Student Discussion Document (pdf)
Division of Endocrinology, Metabolism, and Lipid Research, Washington University, St. Louis, MO.
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A 58-year-old Caucasian woman was referred to the University Bone Health Program for evaluation. Her past medical history was significant for Roux-en-Y gastric bypass (RYGB) surgery 10 years previously, following which she lost 100 pounds, but she regained weight
thereafter, for a net weight loss of 20 pounds (current body mass index 44 kg/m2). In addition, she had a history of hypothyroidism, osteoarthritis, and esophageal ulcers. Eight months before her visit, she sustained bilateral pubic rami fractures following a fall from standing height. A few months later, she complained of worsening pelvic pain. At that time, a magnetic resonance image revealed sacral insufficiency fractures. She was diagnosed
with vitamin D deficiency (25-OH vitamin D concentration <13 ng/mL [30–100 ng/mL]) and hypocalcemia (total serum calcium 8.1 mg/dL [8.6 –10.4 mg/dL] with normal serum albumin). She had been taking 1200 mg of calcium citrate per day, but 50000 IUs of vitamin D (cholecalciferol) once weekly was prescribed in addition. On the basis of a presumed diagnosis of osteoporosis, she was also prescribed 150 mg of ibandronate (Boniva®)
Her reproductive history included menarche at age 14 and a hysterectomy at age 33, for which she had taken hormone replacement therapy ever since (Premarin® 1.25 mg daily). Other pertinent medications included omeprazole (a proton pump inhibitor).
A review of systems was positive for a constellation of symptoms, including diffuse dull aching bony pain, fatigue, decreased muscle strength, and increasing gait instability
with frequent falls.
Her laboratory tests revealed a microcytic anemia, with subsequent iron studies confirming iron deficiency. Pertinent laboratory test results are listed in Table 1. Of note, her vitamin B12, vitamin A, folic acid, and zinc concentrations were within the respective reference intervals.
Bone densitometry determined by dual-energy x-ray absorptiometry revealed the following T-scores: lumbar spine (L1–L4) was -0.7, total hip was -1.2, and left femoral neck was -1.2. For diagnostic purposes, values above -1.0 are considered normal, from -1.0 to
-2.5 suggest osteopenia, and less than -2.5 suggest osteoporosis.
Obesity has emerged as a global epidemic. In the US alone, 1 in 20 adults suffers from extreme obesity, defined as a body mass index >40 kg/m2 (1) Bariatric surgery has emerged as an effective treatment for patients with severe obesity, often producing durable weight loss and attendant improvements in the metabolic complications associated with obesity (including hypertension, diabetes mellitus, and obstructive sleep apnea), as well as a
decrease in mortality.
Bariatric surgery procedures are generally classified as being restrictive (e.g., sleeve
gastrectomy and adjustable gastric banding) or malabsorptive [e.g., biliopancreatic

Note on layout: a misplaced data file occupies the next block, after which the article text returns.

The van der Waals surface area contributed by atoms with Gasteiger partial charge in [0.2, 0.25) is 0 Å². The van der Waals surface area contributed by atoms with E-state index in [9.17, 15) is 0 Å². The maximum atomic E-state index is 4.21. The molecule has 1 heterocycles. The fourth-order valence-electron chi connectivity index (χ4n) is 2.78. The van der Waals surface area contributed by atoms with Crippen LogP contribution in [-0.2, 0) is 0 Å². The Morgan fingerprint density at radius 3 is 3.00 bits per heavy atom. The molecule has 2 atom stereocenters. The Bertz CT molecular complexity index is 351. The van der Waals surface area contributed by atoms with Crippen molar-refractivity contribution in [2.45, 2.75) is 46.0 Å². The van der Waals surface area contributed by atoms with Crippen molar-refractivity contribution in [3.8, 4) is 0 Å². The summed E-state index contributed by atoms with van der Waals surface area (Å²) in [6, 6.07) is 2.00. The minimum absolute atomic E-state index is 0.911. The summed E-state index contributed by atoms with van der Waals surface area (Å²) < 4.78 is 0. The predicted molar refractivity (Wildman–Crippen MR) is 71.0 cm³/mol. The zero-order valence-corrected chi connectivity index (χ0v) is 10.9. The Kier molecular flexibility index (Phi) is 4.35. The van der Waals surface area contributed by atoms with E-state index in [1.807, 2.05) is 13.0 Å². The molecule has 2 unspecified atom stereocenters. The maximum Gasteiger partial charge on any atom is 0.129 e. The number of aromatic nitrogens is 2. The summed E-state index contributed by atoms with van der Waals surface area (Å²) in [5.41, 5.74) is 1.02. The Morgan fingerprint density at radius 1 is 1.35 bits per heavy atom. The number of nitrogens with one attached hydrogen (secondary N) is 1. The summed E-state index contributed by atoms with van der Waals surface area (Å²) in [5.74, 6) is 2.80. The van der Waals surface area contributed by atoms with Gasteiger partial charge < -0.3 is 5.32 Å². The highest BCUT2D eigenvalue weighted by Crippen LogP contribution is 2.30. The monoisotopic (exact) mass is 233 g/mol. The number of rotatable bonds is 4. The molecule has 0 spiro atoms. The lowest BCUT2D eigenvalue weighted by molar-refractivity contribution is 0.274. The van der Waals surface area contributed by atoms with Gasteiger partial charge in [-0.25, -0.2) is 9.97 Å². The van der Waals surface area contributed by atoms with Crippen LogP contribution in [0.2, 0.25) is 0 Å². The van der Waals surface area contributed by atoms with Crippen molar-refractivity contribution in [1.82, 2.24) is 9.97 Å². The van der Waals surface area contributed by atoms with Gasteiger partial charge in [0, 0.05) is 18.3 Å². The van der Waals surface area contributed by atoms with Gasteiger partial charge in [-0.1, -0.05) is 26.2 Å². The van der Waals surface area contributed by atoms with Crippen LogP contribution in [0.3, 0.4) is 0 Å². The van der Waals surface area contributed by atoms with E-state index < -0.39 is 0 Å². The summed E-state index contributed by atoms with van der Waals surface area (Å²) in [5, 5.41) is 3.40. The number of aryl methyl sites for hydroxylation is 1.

diversions (BPD)]. RYGB is considered to be a combination of restrictive and malabsorptive
The RYGB involves the creation of a 30-mL proximal gastric pouch that is anastomosed
directly to the proximal jejunum, thus bypassing the greater portion of the stomach and
duodenum. This results both in a narrow anastomotic outlet, which serves to restrict caloric
intake, and a substantial decrease in the intestinal surface area available for caloric
absorption. In the long term, however, the procedure often results in the malabsorption
of necessary minerals and fat-soluble vitamins (2).
Sleeve gastrectomies are a relatively new procedure, but have surpassed RYGB as the
most popular bariatric technique (3). Though bariatric surgery appears to be beneficial
from a cardiometabolic standpoint, there is emerging concern regarding the negative
impact of these surgeries on long-term skeletal health, particularly malabsorptive and
mixed procedures like RYGB. Recent studies have demonstrated an increase in bone
turnover markers and declines in bone mineral density following these procedures (2, 4).
Initially, bone loss was attributed primarily to nutritional deficiencies (which can range
from malabsorption to frank osteomalacia) and the effects of skeletal unloading due to
weight loss. However, in the last decade, pioneering work by bone biologists has pointed
to a complex “cross talk” among adipocytes, the skeletal system, and the gastrointestinal
system. These neurohormonal changes have been implicated as potential mediators of
bone loss (2, 4).
- Flegal KM, Carroll MD, Kit BK, Ogden CL. Prevalence of obesity and trends in the
distribution of body mass index among US adults, 1999 –2010. JAMA 2012;307:
- Folli F, Sabowitz BN, Schwesinger W, Fanti P, Guardado-Mendoza R, Muscogiuri G.
Bariatric surgery and bone disease: from clinical perspective to molecular insights. Int
J Obes 2012;36:1373–9.
- Estimate of Bariatric Surgery Numbers, 2011–2015. American Society for Metabolic
and Bariatric Surgery. https://asmbs.org/resources/estimate-of-bariatric-surgerynumbers
(Accessed March 2017).
- Yu EW, Bouxsein ML, Roy AE, Baldwin C, Cange A, Neer RM, et al. Bone loss after
bariatric surgery: discordant results between DXA and QCT bone density. J Bone Miner
Questions to Consider
- What is the most likely diagnosis in this patient?
- What mechanisms explain the effects of bariatric surgery on skeletal health?
- What is the best long-term management of this patient?
Final Publication and Comments
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